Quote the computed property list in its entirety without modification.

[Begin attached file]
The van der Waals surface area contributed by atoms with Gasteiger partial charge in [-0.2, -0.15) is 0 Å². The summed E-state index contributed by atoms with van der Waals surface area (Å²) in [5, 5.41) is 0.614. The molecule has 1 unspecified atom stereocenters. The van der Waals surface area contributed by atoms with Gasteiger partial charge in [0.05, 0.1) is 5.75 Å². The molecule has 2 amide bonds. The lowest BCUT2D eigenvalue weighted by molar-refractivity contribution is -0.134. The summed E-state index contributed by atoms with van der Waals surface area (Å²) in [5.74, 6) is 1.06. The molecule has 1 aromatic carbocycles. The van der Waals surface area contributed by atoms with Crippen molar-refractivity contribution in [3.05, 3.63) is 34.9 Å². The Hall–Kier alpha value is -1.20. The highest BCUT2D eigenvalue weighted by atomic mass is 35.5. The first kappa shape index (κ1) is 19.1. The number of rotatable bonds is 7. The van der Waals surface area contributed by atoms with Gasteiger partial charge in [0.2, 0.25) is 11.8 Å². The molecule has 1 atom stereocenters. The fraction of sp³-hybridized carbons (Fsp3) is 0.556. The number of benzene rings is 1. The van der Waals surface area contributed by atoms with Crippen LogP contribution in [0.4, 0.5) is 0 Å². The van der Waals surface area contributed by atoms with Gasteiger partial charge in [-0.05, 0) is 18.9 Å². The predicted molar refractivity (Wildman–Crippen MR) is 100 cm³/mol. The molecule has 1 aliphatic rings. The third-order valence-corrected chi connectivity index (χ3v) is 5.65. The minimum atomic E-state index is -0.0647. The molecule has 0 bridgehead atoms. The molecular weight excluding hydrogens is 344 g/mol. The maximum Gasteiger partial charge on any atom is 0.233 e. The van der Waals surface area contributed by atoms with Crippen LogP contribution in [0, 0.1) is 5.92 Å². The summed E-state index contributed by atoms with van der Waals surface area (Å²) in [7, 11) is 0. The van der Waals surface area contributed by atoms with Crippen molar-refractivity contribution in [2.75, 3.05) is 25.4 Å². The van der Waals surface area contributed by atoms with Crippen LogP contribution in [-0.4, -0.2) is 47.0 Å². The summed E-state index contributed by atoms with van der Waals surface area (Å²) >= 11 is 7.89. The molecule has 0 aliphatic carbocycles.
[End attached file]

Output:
The van der Waals surface area contributed by atoms with Gasteiger partial charge in [-0.2, -0.15) is 0 Å². The summed E-state index contributed by atoms with van der Waals surface area (Å²) in [5, 5.41) is 0.614. The molecule has 1 unspecified atom stereocenters. The van der Waals surface area contributed by atoms with Gasteiger partial charge in [0.05, 0.1) is 5.75 Å². The molecule has 2 amide bonds. The lowest BCUT2D eigenvalue weighted by molar-refractivity contribution is -0.134. The summed E-state index contributed by atoms with van der Waals surface area (Å²) in [5.74, 6) is 1.06. The molecule has 1 aromatic carbocycles. The van der Waals surface area contributed by atoms with Crippen molar-refractivity contribution in [3.05, 3.63) is 34.9 Å². The Hall–Kier alpha value is -1.20. The highest BCUT2D eigenvalue weighted by atomic mass is 35.5. The first kappa shape index (κ1) is 19.1. The number of rotatable bonds is 7. The van der Waals surface area contributed by atoms with Gasteiger partial charge in [0.2, 0.25) is 11.8 Å². The molecule has 1 atom stereocenters. The fraction of sp³-hybridized carbons (Fsp3) is 0.556. The number of benzene rings is 1. The van der Waals surface area contributed by atoms with Crippen LogP contribution in [0.4, 0.5) is 0 Å². The van der Waals surface area contributed by atoms with Gasteiger partial charge in [-0.05, 0) is 18.9 Å². The predicted molar refractivity (Wildman–Crippen MR) is 100 cm³/mol. The molecule has 1 aliphatic rings. The third-order valence-corrected chi connectivity index (χ3v) is 5.65. The minimum atomic E-state index is -0.0647. The molecule has 0 bridgehead atoms. The molecular weight excluding hydrogens is 344 g/mol. The maximum Gasteiger partial charge on any atom is 0.233 e. The van der Waals surface area contributed by atoms with Crippen LogP contribution in [0, 0.1) is 5.92 Å². The summed E-state index contributed by atoms with van der Waals surface area (Å²) in [7, 11) is 0. The van der Waals surface area contributed by atoms with Crippen molar-refractivity contribution in [2.75, 3.05) is 25.4 Å². The van der Waals surface area contributed by atoms with Crippen LogP contribution in [-0.4, -0.2) is 47.0 Å². The summed E-state index contributed by atoms with van der Waals surface area (Å²) >= 11 is 7.89. The molecule has 0 aliphatic carbocycles.